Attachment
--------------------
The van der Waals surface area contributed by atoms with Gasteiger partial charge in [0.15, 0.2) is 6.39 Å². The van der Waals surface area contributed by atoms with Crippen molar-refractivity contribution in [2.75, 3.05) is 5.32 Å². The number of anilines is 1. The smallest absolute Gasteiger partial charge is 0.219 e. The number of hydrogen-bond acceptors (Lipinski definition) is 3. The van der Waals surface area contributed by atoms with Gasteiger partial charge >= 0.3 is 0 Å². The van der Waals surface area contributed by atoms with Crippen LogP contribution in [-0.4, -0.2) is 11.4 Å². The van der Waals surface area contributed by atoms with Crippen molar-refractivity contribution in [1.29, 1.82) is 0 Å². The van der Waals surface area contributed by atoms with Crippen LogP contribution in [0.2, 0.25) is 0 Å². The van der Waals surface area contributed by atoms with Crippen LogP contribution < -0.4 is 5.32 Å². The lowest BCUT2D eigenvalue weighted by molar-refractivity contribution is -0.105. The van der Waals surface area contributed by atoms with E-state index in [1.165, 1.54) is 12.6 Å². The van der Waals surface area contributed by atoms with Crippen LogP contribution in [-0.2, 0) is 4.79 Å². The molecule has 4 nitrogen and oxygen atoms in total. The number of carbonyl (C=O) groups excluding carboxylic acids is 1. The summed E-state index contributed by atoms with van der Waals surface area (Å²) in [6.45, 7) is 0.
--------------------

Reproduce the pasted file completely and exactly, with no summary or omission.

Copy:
The van der Waals surface area contributed by atoms with Gasteiger partial charge in [0.15, 0.2) is 6.39 Å². The van der Waals surface area contributed by atoms with Crippen molar-refractivity contribution in [2.75, 3.05) is 5.32 Å². The number of anilines is 1. The smallest absolute Gasteiger partial charge is 0.219 e. The number of hydrogen-bond acceptors (Lipinski definition) is 3. The van der Waals surface area contributed by atoms with Gasteiger partial charge >= 0.3 is 0 Å². The van der Waals surface area contributed by atoms with Crippen LogP contribution in [-0.4, -0.2) is 11.4 Å². The van der Waals surface area contributed by atoms with Crippen molar-refractivity contribution in [1.29, 1.82) is 0 Å². The van der Waals surface area contributed by atoms with Crippen LogP contribution in [0.2, 0.25) is 0 Å². The van der Waals surface area contributed by atoms with Crippen LogP contribution < -0.4 is 5.32 Å². The lowest BCUT2D eigenvalue weighted by molar-refractivity contribution is -0.105. The van der Waals surface area contributed by atoms with E-state index in [1.165, 1.54) is 12.6 Å². The van der Waals surface area contributed by atoms with Crippen LogP contribution in [-0.2, 0) is 4.79 Å². The molecule has 4 nitrogen and oxygen atoms in total. The number of carbonyl (C=O) groups excluding carboxylic acids is 1. The summed E-state index contributed by atoms with van der Waals surface area (Å²) in [6.45, 7) is 0.